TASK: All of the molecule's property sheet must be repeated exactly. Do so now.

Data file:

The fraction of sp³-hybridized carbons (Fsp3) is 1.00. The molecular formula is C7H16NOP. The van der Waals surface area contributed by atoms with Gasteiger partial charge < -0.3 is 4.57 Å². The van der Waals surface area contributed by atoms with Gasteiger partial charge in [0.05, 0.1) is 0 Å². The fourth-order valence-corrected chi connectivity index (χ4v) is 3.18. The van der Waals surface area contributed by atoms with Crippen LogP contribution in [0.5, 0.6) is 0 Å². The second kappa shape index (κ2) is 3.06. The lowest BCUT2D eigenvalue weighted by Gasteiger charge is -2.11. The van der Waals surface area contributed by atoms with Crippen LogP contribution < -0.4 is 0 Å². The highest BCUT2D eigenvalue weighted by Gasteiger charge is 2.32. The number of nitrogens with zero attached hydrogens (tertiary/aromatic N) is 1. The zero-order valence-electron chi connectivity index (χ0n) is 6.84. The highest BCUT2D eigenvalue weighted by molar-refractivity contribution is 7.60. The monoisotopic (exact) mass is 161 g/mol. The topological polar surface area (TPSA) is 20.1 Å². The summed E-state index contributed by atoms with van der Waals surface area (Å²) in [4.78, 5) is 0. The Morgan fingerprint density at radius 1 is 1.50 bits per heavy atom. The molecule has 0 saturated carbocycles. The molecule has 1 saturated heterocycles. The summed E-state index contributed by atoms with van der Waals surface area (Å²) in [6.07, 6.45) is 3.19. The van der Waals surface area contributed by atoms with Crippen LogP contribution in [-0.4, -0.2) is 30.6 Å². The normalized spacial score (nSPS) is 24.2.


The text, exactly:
The fraction of sp³-hybridized carbons (Fsp3) is 1.00. The molecular formula is C7H16NOP. The van der Waals surface area contributed by atoms with Gasteiger partial charge < -0.3 is 4.57 Å². The van der Waals surface area contributed by atoms with Gasteiger partial charge in [0.05, 0.1) is 0 Å². The fourth-order valence-corrected chi connectivity index (χ4v) is 3.18. The van der Waals surface area contributed by atoms with Crippen LogP contribution in [0.5, 0.6) is 0 Å². The second kappa shape index (κ2) is 3.06. The lowest BCUT2D eigenvalue weighted by Gasteiger charge is -2.11. The van der Waals surface area contributed by atoms with Crippen LogP contribution < -0.4 is 0 Å². The highest BCUT2D eigenvalue weighted by Gasteiger charge is 2.32. The number of nitrogens with zero attached hydrogens (tertiary/aromatic N) is 1. The zero-order valence-electron chi connectivity index (χ0n) is 6.84. The highest BCUT2D eigenvalue weighted by molar-refractivity contribution is 7.60. The monoisotopic (exact) mass is 161 g/mol. The topological polar surface area (TPSA) is 20.1 Å². The summed E-state index contributed by atoms with van der Waals surface area (Å²) in [4.78, 5) is 0. The Morgan fingerprint density at radius 1 is 1.50 bits per heavy atom. The molecule has 0 saturated carbocycles. The molecule has 1 saturated heterocycles. The summed E-state index contributed by atoms with van der Waals surface area (Å²) in [6.07, 6.45) is 3.19. The van der Waals surface area contributed by atoms with Crippen LogP contribution in [-0.4, -0.2) is 30.6 Å². The normalized spacial score (nSPS) is 24.2.